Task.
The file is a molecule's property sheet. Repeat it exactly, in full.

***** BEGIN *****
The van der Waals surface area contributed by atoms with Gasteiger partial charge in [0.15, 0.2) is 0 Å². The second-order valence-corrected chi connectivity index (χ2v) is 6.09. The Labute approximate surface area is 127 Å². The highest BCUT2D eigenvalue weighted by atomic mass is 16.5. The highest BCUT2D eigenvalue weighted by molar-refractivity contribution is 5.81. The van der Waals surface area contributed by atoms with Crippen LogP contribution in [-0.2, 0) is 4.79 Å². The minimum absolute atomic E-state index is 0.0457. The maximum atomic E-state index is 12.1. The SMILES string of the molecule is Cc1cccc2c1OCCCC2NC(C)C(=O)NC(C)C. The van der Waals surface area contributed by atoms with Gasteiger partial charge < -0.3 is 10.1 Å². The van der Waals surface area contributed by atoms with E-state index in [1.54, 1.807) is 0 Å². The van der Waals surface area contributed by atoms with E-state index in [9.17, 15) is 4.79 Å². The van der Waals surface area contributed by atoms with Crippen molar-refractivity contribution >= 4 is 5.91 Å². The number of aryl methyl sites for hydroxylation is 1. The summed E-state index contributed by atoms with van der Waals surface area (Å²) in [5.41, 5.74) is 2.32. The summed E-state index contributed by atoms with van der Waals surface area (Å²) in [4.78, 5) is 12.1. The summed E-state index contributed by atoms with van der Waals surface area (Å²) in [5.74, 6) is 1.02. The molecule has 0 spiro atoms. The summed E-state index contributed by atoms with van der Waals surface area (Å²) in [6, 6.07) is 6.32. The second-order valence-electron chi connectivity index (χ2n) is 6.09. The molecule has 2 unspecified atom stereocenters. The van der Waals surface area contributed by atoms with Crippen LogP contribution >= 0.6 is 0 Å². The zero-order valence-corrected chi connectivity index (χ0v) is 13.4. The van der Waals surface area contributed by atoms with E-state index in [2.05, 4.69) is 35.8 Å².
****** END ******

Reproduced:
The van der Waals surface area contributed by atoms with Gasteiger partial charge in [0.15, 0.2) is 0 Å². The second-order valence-corrected chi connectivity index (χ2v) is 6.09. The Labute approximate surface area is 127 Å². The highest BCUT2D eigenvalue weighted by atomic mass is 16.5. The highest BCUT2D eigenvalue weighted by molar-refractivity contribution is 5.81. The van der Waals surface area contributed by atoms with Crippen LogP contribution in [-0.2, 0) is 4.79 Å². The minimum absolute atomic E-state index is 0.0457. The maximum atomic E-state index is 12.1. The SMILES string of the molecule is Cc1cccc2c1OCCCC2NC(C)C(=O)NC(C)C. The van der Waals surface area contributed by atoms with Gasteiger partial charge < -0.3 is 10.1 Å². The van der Waals surface area contributed by atoms with E-state index in [1.54, 1.807) is 0 Å². The van der Waals surface area contributed by atoms with E-state index in [9.17, 15) is 4.79 Å². The van der Waals surface area contributed by atoms with Crippen molar-refractivity contribution >= 4 is 5.91 Å². The number of aryl methyl sites for hydroxylation is 1. The summed E-state index contributed by atoms with van der Waals surface area (Å²) in [5.41, 5.74) is 2.32. The summed E-state index contributed by atoms with van der Waals surface area (Å²) in [4.78, 5) is 12.1. The summed E-state index contributed by atoms with van der Waals surface area (Å²) in [5.74, 6) is 1.02. The molecule has 0 spiro atoms. The summed E-state index contributed by atoms with van der Waals surface area (Å²) in [6, 6.07) is 6.32. The second-order valence-electron chi connectivity index (χ2n) is 6.09. The molecule has 2 unspecified atom stereocenters. The van der Waals surface area contributed by atoms with Crippen LogP contribution >= 0.6 is 0 Å². The zero-order valence-corrected chi connectivity index (χ0v) is 13.4. The van der Waals surface area contributed by atoms with E-state index in [2.05, 4.69) is 35.8 Å².